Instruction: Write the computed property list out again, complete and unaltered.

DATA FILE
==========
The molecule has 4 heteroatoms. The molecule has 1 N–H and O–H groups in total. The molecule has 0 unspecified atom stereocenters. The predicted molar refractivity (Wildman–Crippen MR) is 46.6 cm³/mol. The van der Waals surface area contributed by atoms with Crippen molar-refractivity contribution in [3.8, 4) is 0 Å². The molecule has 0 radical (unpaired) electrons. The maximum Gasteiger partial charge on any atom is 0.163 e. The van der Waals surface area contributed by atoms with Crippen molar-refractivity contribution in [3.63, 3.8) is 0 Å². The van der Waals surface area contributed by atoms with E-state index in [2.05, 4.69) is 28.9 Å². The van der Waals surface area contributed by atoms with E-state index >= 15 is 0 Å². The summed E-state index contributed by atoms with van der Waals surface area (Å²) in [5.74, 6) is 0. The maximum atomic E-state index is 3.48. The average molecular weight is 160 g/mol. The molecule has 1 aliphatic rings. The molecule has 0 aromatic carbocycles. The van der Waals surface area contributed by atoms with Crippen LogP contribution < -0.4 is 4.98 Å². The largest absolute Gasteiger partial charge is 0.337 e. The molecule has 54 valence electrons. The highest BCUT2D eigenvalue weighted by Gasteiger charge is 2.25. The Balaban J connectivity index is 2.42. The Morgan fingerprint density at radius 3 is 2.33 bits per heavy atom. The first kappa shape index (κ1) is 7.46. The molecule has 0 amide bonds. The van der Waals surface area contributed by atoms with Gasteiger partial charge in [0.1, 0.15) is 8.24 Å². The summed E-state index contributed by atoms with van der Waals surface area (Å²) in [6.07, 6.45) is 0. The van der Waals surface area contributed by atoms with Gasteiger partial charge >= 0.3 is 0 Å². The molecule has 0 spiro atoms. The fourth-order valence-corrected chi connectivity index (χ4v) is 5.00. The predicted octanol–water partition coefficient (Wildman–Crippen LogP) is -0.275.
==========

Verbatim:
The molecule has 4 heteroatoms. The molecule has 1 N–H and O–H groups in total. The molecule has 0 unspecified atom stereocenters. The predicted molar refractivity (Wildman–Crippen MR) is 46.6 cm³/mol. The van der Waals surface area contributed by atoms with Crippen molar-refractivity contribution in [3.8, 4) is 0 Å². The molecule has 0 radical (unpaired) electrons. The maximum Gasteiger partial charge on any atom is 0.163 e. The van der Waals surface area contributed by atoms with Crippen molar-refractivity contribution in [3.63, 3.8) is 0 Å². The van der Waals surface area contributed by atoms with E-state index in [2.05, 4.69) is 28.9 Å². The van der Waals surface area contributed by atoms with E-state index >= 15 is 0 Å². The summed E-state index contributed by atoms with van der Waals surface area (Å²) in [5.74, 6) is 0. The maximum atomic E-state index is 3.48. The average molecular weight is 160 g/mol. The molecule has 1 aliphatic rings. The molecule has 0 aromatic carbocycles. The van der Waals surface area contributed by atoms with Crippen LogP contribution < -0.4 is 4.98 Å². The largest absolute Gasteiger partial charge is 0.337 e. The molecule has 54 valence electrons. The highest BCUT2D eigenvalue weighted by Gasteiger charge is 2.25. The Balaban J connectivity index is 2.42. The Morgan fingerprint density at radius 3 is 2.33 bits per heavy atom. The first kappa shape index (κ1) is 7.46. The molecule has 0 amide bonds. The van der Waals surface area contributed by atoms with Gasteiger partial charge in [0.1, 0.15) is 8.24 Å². The summed E-state index contributed by atoms with van der Waals surface area (Å²) in [6.07, 6.45) is 0. The van der Waals surface area contributed by atoms with Gasteiger partial charge >= 0.3 is 0 Å². The molecule has 0 spiro atoms. The fourth-order valence-corrected chi connectivity index (χ4v) is 5.00. The predicted octanol–water partition coefficient (Wildman–Crippen LogP) is -0.275.